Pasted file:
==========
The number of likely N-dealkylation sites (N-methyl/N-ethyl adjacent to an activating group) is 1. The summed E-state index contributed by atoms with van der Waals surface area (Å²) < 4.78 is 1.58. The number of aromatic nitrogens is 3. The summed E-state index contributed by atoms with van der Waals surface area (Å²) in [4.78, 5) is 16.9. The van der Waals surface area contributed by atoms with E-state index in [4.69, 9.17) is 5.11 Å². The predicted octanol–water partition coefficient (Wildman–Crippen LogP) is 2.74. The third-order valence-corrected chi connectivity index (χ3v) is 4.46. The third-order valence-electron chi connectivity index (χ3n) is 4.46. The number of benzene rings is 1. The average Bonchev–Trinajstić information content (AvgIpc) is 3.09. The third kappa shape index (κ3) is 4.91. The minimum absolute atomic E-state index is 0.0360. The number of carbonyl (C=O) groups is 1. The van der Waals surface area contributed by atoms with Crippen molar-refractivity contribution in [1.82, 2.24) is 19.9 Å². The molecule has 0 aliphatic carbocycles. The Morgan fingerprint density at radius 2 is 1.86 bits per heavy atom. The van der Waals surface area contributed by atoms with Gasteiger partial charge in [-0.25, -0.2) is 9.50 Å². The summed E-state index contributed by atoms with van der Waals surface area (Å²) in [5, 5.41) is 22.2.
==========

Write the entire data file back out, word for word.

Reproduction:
The number of likely N-dealkylation sites (N-methyl/N-ethyl adjacent to an activating group) is 1. The summed E-state index contributed by atoms with van der Waals surface area (Å²) < 4.78 is 1.58. The number of aromatic nitrogens is 3. The summed E-state index contributed by atoms with van der Waals surface area (Å²) in [4.78, 5) is 16.9. The van der Waals surface area contributed by atoms with E-state index in [4.69, 9.17) is 5.11 Å². The predicted octanol–water partition coefficient (Wildman–Crippen LogP) is 2.74. The third-order valence-corrected chi connectivity index (χ3v) is 4.46. The third-order valence-electron chi connectivity index (χ3n) is 4.46. The number of benzene rings is 1. The average Bonchev–Trinajstić information content (AvgIpc) is 3.09. The third kappa shape index (κ3) is 4.91. The minimum absolute atomic E-state index is 0.0360. The number of carbonyl (C=O) groups is 1. The van der Waals surface area contributed by atoms with Crippen molar-refractivity contribution in [1.82, 2.24) is 19.9 Å². The molecule has 0 aliphatic carbocycles. The Morgan fingerprint density at radius 2 is 1.86 bits per heavy atom. The van der Waals surface area contributed by atoms with Gasteiger partial charge in [-0.25, -0.2) is 9.50 Å². The summed E-state index contributed by atoms with van der Waals surface area (Å²) in [5, 5.41) is 22.2.